The Boeing Scenario Debunked
Ask any pilot old enough to remember TWA 841 and most will recite something along the following line: that’s the one where the pilots were fooling around in the cockpit with flaps and slats and circuit breakers and almost crashed then tried to cover it up by erasing the CVR. That’s the story I heard and believed until I started work on this book.
It’s one thing to read or talk about a theory; it’s a whole other thing to actually see a demonstration of that theory. On this 35th anniversary of the TWA 841 incident, I’m going to once and for all debunk what has become known as the Boeing Scenario.
The theory of what caused TWA 841 to roll over and plummet some 39,000 feet was first proposed in the summary section of Boeing’s initial report on the incident — thus the name the Boeing Scenario. The scenario is based on four assumptions:
- The upset was caused by the extension of the #7 slat in isolation
- It’s impossible for a slat to extend on its own.
- The upset occurred in close proximity to the flight engineer (FE) leaving the cockpit and returning
- The crew erased the CVR in an attempt to cover up their actions
Let’s start with assumption one – the upset was caused by the #7 slat in isolation. Simulator tests have shown that when the #7 slat is extended in isolation the aircraft is easily controllable. A 727 was flown to an altitude of 35,000 feet with the number 7 slat purposely rigged in an extended position. The flight test was ended prematurely due to the pilot’s concerns over severe buffeting.
Assumption two – it’s impossible for a slat to extend on it’s own. A review of the maintenance records of the 727 support this assumption. There were incidents involving unintended extensions of slats with a different slat actuator. There is no evidence of unintended slat extension involving the Ronson actuator.
Assumption three – the upset occurred in close proximity to the FE leaving and returning to the cockpit. This assumption was disproved during testimony given on January 29, 1980. Gary Banks did leave the cockpit to return the meal trays, but he did so some thirty minutes prior to the upset.
Assumption four – the crew erased the CVR in an attempt to cover up their actions. The truth is that the CVR was never tested. There were no tests done on the operation of the erase button to see if it was even possible for the crew to have erased the CVR due to the damage done to the electrical wiring around the gear.
The NTSB spent two years trying to prove the Boeing Scenario. During those two years they could not find a single commercial airline pilot who knew of the procedure or knew of anyone who had performed the procedure. The truth is that the Boeing Scenario is a maintenance procedure and no pilot would have any reason to ever perform it under any circumstance. The stated goal of the procedure was to improve performance. A flight test showed that performance decreased when the procedure was implemented. Furthermore, FDR data from the very same flight test showed no correlation to the FDR traces from TWA 841. The NTSB explained away this discrepancy by claiming that the FDR data was skewed because a different type of autopilot was used and a switch on a recording device was left in the test position. Furthermore, everyone on board the flight test reported severe buffeting with some calling it “startling” when all four slats were extended. No one on TWA 841 reported a similar type of severe buffeting.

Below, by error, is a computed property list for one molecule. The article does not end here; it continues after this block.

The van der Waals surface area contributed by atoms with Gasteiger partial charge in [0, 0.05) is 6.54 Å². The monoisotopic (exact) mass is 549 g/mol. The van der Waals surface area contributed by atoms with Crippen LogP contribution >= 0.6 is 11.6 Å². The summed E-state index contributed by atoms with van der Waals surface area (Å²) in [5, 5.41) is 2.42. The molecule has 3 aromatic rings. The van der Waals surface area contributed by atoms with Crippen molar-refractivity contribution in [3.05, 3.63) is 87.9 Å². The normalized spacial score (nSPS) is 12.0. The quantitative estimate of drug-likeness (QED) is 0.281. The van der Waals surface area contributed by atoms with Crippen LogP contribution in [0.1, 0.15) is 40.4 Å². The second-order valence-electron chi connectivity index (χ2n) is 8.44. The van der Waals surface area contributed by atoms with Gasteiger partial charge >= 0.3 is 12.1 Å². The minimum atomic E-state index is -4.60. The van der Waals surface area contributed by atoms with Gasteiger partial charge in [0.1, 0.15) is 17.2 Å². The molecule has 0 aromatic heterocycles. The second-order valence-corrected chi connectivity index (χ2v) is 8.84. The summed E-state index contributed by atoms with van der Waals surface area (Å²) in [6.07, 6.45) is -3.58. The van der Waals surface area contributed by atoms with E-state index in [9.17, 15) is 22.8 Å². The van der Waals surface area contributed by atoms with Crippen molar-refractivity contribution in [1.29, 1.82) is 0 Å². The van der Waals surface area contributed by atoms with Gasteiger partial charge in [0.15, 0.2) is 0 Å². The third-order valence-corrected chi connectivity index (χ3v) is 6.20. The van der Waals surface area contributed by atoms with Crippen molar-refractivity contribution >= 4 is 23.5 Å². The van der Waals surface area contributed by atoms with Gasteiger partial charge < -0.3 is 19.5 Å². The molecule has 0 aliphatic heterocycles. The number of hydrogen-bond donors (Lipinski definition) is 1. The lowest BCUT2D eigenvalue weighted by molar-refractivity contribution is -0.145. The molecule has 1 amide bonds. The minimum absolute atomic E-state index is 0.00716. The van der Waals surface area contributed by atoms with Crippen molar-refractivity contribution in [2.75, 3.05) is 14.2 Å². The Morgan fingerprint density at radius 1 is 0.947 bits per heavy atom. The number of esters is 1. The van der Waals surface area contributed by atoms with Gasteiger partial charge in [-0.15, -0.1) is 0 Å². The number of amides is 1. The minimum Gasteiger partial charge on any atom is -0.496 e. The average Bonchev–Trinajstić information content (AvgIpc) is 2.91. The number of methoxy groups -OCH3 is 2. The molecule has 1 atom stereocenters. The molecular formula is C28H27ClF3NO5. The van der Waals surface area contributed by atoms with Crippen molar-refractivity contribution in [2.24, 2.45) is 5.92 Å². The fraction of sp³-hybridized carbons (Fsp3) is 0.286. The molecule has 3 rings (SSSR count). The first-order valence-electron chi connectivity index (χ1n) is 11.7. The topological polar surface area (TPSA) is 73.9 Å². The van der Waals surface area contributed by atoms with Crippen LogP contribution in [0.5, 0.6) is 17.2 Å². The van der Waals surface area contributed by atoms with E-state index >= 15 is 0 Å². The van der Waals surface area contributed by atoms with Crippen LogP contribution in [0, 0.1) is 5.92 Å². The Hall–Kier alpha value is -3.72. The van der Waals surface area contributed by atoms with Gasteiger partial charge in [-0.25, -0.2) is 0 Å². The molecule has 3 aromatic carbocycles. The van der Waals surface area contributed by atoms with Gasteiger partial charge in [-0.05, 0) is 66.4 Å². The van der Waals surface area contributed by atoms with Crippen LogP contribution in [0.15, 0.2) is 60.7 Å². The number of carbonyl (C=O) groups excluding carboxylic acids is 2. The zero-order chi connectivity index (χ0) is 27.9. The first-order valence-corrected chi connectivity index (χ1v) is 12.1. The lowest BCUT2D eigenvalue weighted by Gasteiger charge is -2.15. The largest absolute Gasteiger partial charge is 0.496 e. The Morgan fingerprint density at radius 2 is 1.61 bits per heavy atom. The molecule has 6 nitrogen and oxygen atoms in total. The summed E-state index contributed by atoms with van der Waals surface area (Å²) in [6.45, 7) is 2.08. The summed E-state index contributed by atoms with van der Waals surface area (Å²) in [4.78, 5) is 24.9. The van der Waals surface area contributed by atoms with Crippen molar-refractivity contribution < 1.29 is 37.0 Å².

But even if you discount the discrepancies mentioned above, there is a problem of simple logic. This was the first trip Hoot had made as captain after being off the aircraft for eighteen months. Would a pilot on his first trip back after an eighteen month absence play around with flight controls on a commercial flight with passengers, at night, at 39,000 feet?
Even if one of the pilots knew exactly how to do this procedure, they would have had to convince the other pilot to try something that not only exceeded the limitations of the aircraft but was also extremely dangerous. They would have to have had this discussion and then do the procedure all in the time it would have taken Gary Banks to leave the cockpit, have a few words with the flight attendant, and then return.
Finally, the procedure only works if Gary Banks returns, sees a popped circuit breaker in a darkened cockpit, then decides to push in the circuit breaker without saying anything to either pilot.
When it came time to write the final NTSB report, the author of the report, Dean Kampschror, who was also the Investigator-in-Charge, decided to remove any mention of the Boeing Scenario. You won’t find anything in the report about pulled circuit breakers or the Boeing Scenario. Instead, the report claims that the slat extended due to “the flight-crew’s manipulation of the flap/slat controls.” There is no explanation of why the crew manipulated the controls. There is no explanation of why after having manipulated the controls the crew then lost control, other than to say that the captain made untimely corrective control inputs and both pilots became spatially disoriented.
If none of this convinces you that the NTSB got it wrong, then I ask that you watch the video below. My goal is to present the facts and let the reader come to their own conclusion.
The video below contains a lot of technical jargon that non-aviation readers might not understand. It will make a lot more sense if you know that slats are leading edge wing devices that extend out and down and flaps are trailing edge wing devices that also extend out and down. These devices increase wing camber and make it possible for the plane to still produce lift at slower airspeeds, which is needed for takeoffs and landings.
One last note: This video was made possible due the help and cooperation of Hallmark College in San Antonio, Texas. I’d like to thank the following individuals: Donald Jay Gregson, Mark Lewis, Jack Kotlarz, and James Huron.